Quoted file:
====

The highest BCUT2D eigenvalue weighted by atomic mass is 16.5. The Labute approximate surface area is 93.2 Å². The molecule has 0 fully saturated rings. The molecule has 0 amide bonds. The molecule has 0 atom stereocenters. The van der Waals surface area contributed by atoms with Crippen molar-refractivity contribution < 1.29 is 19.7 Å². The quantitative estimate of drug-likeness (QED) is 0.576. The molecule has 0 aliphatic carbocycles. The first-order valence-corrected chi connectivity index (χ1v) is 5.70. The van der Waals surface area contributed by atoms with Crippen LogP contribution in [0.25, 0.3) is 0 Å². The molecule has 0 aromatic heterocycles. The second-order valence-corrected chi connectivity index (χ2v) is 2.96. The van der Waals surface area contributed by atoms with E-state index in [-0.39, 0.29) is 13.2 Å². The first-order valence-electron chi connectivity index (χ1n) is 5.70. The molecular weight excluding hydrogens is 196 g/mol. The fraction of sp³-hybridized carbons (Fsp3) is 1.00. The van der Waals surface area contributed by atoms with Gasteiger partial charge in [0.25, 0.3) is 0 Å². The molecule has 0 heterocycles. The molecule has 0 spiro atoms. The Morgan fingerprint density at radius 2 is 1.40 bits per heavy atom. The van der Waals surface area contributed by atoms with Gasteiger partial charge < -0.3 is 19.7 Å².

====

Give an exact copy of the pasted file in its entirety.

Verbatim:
The highest BCUT2D eigenvalue weighted by atomic mass is 16.5. The Labute approximate surface area is 93.2 Å². The molecule has 0 fully saturated rings. The molecule has 0 amide bonds. The molecule has 0 atom stereocenters. The van der Waals surface area contributed by atoms with Crippen molar-refractivity contribution < 1.29 is 19.7 Å². The quantitative estimate of drug-likeness (QED) is 0.576. The molecule has 0 aliphatic carbocycles. The first-order valence-corrected chi connectivity index (χ1v) is 5.70. The van der Waals surface area contributed by atoms with Crippen LogP contribution in [0.25, 0.3) is 0 Å². The molecule has 0 aromatic heterocycles. The second-order valence-corrected chi connectivity index (χ2v) is 2.96. The van der Waals surface area contributed by atoms with E-state index in [-0.39, 0.29) is 13.2 Å². The first-order valence-electron chi connectivity index (χ1n) is 5.70. The molecular weight excluding hydrogens is 196 g/mol. The fraction of sp³-hybridized carbons (Fsp3) is 1.00. The van der Waals surface area contributed by atoms with Gasteiger partial charge in [0.25, 0.3) is 0 Å². The molecule has 0 heterocycles. The molecule has 0 spiro atoms. The Morgan fingerprint density at radius 2 is 1.40 bits per heavy atom. The van der Waals surface area contributed by atoms with Gasteiger partial charge < -0.3 is 19.7 Å².